Monday, March 16, 2009

Metrognome Collective to Open New Venue

After quite a long hiatus, the resilient, Ft. Worth based non-profit Metrognome Collective has returned with a new venue and some exciting plans for the Ft. Worth independent art and music community.  Perhaps most importantly, the group, which ran a high profile DIY space in Ft. Worth in 2006, will be taking over the Firehouse Gallery at 4147 Meadowbrook Dr. and transforming it into a live music venue and new visual art gallery space.  The group plans to set up two PA systems on two stages in separate rooms, and will present "quick" shows (featuring 2-4 bands per) in which one band will play on one stage while another band sets up on the other stage and begins playing immediately following the previous set (much like the set up at The Smell in Los Angeles).  

Metrognome is aiming for an April 1st opening date, and will retain the name "Firehouse Gallery" for the venue while making improvements both inside and outside the building.  They will also be working closely on the project with two non-profit groups, James Watkins' Tolstoy House and Q Cinema, Ft. Worth's long running gay and lesbian film festival.  Details, along with a new Metrognome Collective website, are forthcoming....


Anonymous Anonymous said...


NX35 Festival, Chris Flemmons, Quakertown Park, Denton music scene

At its worst, it was inaccessible, self-indulgent and pretty boring.

Now, in the days following the event, the most appropriate summary of this three-day QuakertownPark/Denton square affair lies somewhere in the middle of that spectrum, with a healthy lean to the "worst" end. And the blame mostly lies with that whole "self-indulgent" thing. We'll get to that again later on.

First, let's discuss the positive aspects of NX35, because there were plenty of those. From a sheer numbers standpoint, at least, the festival was quite a success. Consider the following: Parking spots were minimal along Carroll Avenue, sidewalks were busy and cries of "wait—what's going on here this weekend?" were easily overheard. So were the country-fried rhythms that brought nose-in-the-air cowboys by the hundreds to this little intersection just outside of Marietta Park. Business was good in those parts on these nights. Rare is the night when Hailey's, the Boiler Room, and Rubber Gloves each enjoy a steady flow of patrons; rarer is the night when they're able to do so as music venue J and J's and art gallery Banter draw crowds too; rarest is the night when each has a crowd and doesn't take business away from the area's other non-participating hangouts (The Loophole, Andy's, and Sweetwater). That alone is a notable accomplishment.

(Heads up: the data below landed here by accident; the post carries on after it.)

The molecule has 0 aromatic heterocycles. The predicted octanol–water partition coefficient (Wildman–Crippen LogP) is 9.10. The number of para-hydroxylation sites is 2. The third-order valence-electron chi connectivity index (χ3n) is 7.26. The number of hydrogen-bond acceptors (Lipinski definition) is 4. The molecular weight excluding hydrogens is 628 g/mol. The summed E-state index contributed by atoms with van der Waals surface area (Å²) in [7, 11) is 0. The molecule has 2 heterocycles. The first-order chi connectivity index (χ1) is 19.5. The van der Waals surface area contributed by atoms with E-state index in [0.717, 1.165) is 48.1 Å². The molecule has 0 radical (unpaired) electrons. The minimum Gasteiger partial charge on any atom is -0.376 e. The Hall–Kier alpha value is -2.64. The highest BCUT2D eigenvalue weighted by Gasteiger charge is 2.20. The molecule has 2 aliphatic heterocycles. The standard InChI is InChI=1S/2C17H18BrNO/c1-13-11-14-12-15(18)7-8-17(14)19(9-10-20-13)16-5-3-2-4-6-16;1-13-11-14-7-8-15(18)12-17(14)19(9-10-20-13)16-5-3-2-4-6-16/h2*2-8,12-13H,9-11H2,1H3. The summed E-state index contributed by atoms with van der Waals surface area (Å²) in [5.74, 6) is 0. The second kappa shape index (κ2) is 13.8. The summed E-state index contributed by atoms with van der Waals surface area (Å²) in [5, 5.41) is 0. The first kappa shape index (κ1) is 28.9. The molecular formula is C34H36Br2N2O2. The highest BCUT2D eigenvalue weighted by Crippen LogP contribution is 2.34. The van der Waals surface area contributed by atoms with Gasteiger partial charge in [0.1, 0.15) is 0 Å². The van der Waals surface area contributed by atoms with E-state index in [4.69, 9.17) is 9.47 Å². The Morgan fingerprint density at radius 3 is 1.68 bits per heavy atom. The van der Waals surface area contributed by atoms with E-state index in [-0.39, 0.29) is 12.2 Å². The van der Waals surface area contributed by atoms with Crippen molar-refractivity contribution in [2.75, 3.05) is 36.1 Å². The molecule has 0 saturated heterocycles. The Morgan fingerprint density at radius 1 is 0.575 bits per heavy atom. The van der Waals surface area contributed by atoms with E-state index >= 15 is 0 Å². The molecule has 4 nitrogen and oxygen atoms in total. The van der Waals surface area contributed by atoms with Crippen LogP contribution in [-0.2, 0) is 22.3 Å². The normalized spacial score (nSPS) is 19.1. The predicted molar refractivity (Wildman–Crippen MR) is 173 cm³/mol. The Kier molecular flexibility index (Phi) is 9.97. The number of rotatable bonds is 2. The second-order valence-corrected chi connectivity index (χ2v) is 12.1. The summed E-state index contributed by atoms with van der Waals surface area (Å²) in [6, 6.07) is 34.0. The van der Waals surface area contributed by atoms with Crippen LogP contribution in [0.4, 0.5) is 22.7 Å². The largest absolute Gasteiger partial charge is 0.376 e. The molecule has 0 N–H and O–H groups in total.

A few other notches on NX35's belt, according to one-man festival organizer Chris Flemmons: the fact that Art 6 was approached numerous times over the weekend about hosting upcoming local art exhibits; the fact that reunited-for-NX35 local act The Valentines has decided to stay reunited; the fact that out-of-town artists brought in to play the fest approached Flemmons, inspired to host similar DIY-type festivals in their own hometowns; the fact that Dallasites walking the streets became aware that a place like Quakertown Park, where their breed of eccentricity can often be embraced, actually exists in Denton; and the fact that people had smiles on their faces all weekend long.

And then there's the number of thank yous Flemmons received over the course of the weekend. "There were a shitload," Flemmons says. He's especially proud of those.

Want more positivity? OK. Take Spune Productions—who books and partially owns Hailey's in the Hannah's Section of Denton, which hosted the all-ages third day of NX35—and the number of bands they learned about in the seven or so hours in which the festival ran on two stages in their venue. As the day (and night) wore on, bartender Rocky continually took notes on the acts performing throughout the day, finding at least six he planned to invite back to his stage.

"I'm appreciative of what's happened here," he says. "My eyes have been opened. I can't help but believe that others' have been opened too."